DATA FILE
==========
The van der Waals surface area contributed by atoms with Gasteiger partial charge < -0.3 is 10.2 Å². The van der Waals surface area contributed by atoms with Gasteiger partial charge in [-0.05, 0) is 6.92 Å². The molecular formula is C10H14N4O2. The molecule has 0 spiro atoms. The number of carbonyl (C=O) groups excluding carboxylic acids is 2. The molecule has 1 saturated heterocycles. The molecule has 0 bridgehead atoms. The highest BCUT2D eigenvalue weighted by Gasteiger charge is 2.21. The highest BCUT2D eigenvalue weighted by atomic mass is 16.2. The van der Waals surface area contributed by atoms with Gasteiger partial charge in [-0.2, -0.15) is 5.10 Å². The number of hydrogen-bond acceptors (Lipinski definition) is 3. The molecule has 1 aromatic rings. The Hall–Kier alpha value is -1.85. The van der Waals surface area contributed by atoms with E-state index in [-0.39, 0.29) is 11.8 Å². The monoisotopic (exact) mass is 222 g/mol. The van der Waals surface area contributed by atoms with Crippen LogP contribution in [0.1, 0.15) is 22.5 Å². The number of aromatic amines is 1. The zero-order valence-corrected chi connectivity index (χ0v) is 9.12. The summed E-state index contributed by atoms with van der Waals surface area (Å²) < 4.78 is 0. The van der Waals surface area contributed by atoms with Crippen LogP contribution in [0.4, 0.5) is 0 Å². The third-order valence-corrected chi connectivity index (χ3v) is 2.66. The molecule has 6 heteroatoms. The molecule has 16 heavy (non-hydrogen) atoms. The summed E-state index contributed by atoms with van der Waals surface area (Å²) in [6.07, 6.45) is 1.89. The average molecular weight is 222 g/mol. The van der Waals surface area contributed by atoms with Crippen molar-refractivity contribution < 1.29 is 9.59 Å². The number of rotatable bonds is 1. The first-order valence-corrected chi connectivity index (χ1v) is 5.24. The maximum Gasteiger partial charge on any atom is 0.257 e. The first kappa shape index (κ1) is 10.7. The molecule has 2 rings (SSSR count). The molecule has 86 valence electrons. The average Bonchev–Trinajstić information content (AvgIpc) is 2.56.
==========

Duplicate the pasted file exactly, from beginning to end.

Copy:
The van der Waals surface area contributed by atoms with Gasteiger partial charge < -0.3 is 10.2 Å². The van der Waals surface area contributed by atoms with Gasteiger partial charge in [-0.05, 0) is 6.92 Å². The molecular formula is C10H14N4O2. The molecule has 0 spiro atoms. The number of carbonyl (C=O) groups excluding carboxylic acids is 2. The molecule has 1 saturated heterocycles. The molecule has 0 bridgehead atoms. The highest BCUT2D eigenvalue weighted by Gasteiger charge is 2.21. The highest BCUT2D eigenvalue weighted by atomic mass is 16.2. The van der Waals surface area contributed by atoms with Gasteiger partial charge in [-0.2, -0.15) is 5.10 Å². The number of hydrogen-bond acceptors (Lipinski definition) is 3. The molecule has 1 aromatic rings. The Hall–Kier alpha value is -1.85. The van der Waals surface area contributed by atoms with E-state index in [-0.39, 0.29) is 11.8 Å². The monoisotopic (exact) mass is 222 g/mol. The van der Waals surface area contributed by atoms with Crippen LogP contribution in [0.1, 0.15) is 22.5 Å². The number of aromatic amines is 1. The zero-order valence-corrected chi connectivity index (χ0v) is 9.12. The summed E-state index contributed by atoms with van der Waals surface area (Å²) < 4.78 is 0. The van der Waals surface area contributed by atoms with Crippen LogP contribution in [0.4, 0.5) is 0 Å². The third-order valence-corrected chi connectivity index (χ3v) is 2.66. The molecule has 6 heteroatoms. The molecule has 16 heavy (non-hydrogen) atoms. The summed E-state index contributed by atoms with van der Waals surface area (Å²) in [6.07, 6.45) is 1.89. The average molecular weight is 222 g/mol. The van der Waals surface area contributed by atoms with Crippen molar-refractivity contribution < 1.29 is 9.59 Å². The number of rotatable bonds is 1. The first-order valence-corrected chi connectivity index (χ1v) is 5.24. The maximum Gasteiger partial charge on any atom is 0.257 e. The first kappa shape index (κ1) is 10.7. The molecule has 2 rings (SSSR count). The molecule has 86 valence electrons. The average Bonchev–Trinajstić information content (AvgIpc) is 2.56.